Finding the first or second Monday in a month

Syam asked a while ago how we could find something like the first Monday or third Saturday in a month. Well Syam, it’s taken me a while to respond but here we go.

For this example we’ll use sysdate as input but any Oracle date will work. You can also substitute any other day of the week for Monday.

The first day of the month is probably a good place to start:

SQL> select sysdate from dual;


SQL> select trunc(sysdate, 'MONTH') FROM DUAL;


Now that we’ve got that we can find the first Monday with the next_day function. Of course we need to remember the next_day function looks for the next named day after the date provided so we subtract 1 day from the date in case the first is a Monday.

SQL> select next_day(trunc(sysdate, 'MONTH')-1, 'Monday') from dual;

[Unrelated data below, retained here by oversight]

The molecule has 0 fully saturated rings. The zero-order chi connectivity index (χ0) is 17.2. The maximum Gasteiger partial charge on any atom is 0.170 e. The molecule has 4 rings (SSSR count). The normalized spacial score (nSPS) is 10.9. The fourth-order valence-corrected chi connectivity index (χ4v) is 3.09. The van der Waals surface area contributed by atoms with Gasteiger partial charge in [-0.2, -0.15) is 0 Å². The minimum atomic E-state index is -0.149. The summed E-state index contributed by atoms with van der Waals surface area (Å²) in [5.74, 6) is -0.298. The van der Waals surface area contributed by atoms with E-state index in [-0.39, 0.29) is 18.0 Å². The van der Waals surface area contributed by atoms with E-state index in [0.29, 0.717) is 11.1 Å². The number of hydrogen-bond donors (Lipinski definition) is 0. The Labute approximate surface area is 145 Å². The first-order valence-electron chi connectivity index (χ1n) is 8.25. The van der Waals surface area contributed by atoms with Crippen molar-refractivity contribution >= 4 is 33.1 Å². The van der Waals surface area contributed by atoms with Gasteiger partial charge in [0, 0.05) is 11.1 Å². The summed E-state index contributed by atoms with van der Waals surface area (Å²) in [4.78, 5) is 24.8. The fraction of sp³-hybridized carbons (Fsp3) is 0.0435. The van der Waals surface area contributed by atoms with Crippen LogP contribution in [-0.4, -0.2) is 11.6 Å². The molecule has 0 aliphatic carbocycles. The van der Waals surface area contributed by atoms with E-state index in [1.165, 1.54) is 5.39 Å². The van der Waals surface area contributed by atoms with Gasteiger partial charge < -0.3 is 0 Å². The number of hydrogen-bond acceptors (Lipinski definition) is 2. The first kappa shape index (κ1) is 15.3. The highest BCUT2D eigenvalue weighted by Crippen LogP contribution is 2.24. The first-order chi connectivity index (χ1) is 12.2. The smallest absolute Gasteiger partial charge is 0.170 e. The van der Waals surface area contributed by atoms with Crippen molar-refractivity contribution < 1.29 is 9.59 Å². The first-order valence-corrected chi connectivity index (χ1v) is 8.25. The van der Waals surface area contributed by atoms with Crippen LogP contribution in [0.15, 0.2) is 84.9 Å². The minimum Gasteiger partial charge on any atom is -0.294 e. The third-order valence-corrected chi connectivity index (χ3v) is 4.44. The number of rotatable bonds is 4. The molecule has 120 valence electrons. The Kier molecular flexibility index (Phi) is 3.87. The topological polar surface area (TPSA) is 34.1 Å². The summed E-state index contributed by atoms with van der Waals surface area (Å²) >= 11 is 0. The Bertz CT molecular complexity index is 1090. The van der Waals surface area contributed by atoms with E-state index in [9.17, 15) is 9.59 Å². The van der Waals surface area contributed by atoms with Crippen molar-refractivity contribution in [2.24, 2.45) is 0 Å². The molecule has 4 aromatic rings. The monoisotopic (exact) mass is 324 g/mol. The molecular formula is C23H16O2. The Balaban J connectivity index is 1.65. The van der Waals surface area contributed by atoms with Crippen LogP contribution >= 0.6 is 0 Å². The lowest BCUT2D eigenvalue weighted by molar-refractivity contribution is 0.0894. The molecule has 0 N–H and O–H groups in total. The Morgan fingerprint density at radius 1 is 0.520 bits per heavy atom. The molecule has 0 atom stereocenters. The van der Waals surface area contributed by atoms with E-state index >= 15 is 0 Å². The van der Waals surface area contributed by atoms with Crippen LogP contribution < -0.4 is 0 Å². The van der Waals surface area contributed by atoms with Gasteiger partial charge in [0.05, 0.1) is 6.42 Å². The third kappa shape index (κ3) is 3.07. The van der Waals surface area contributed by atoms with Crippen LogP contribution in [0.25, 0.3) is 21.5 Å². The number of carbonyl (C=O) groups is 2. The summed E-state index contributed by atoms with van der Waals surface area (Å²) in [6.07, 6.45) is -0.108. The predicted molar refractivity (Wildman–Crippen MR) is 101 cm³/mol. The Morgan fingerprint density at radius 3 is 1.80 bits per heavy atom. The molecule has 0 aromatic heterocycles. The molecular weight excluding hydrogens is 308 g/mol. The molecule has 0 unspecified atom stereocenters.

Now that we have the first Monday of the month we can add 7 days to find the second Monday or 14 to find the third.

SQL> select next_day(trunc(sysdate, 'MONTH')-1, 'Monday')+7 FROM dual;


SQL> select next_day(trunc(sysdate, 'MONTH')-1, 'Monday')+14 FROM dual;


So from here you can change the day you’re looking for or the week number you want it in.

oracle, date functions, sql, database, database development, pl/sql

Oracle Auto Increment Columns – Part 2

Three separate people have commented on my previous article on How to Create Auto Increment Columns in Oracle asking how they can retrieve the value of an auto increment column for use later in their code. Well Daniel, Shaun and Zach, here’s the answer.

After you have referenced sequence.NEXTVAL for a particular sequence (or it is referenced on your behalf by, say, a trigger), you can then reference sequence.CURRVAL to get the value just used for NEXTVAL.

To illustrate this we’ll use the table, sequence, and trigger created in my previous article.

If we insert a row into the table test, the trigger test_trigger automatically calls test_sequence.NEXTVAL.

SQL> insert into test (name) values ('Matt');

1 row created.

We now have test_sequence.CURRVAL available in that session.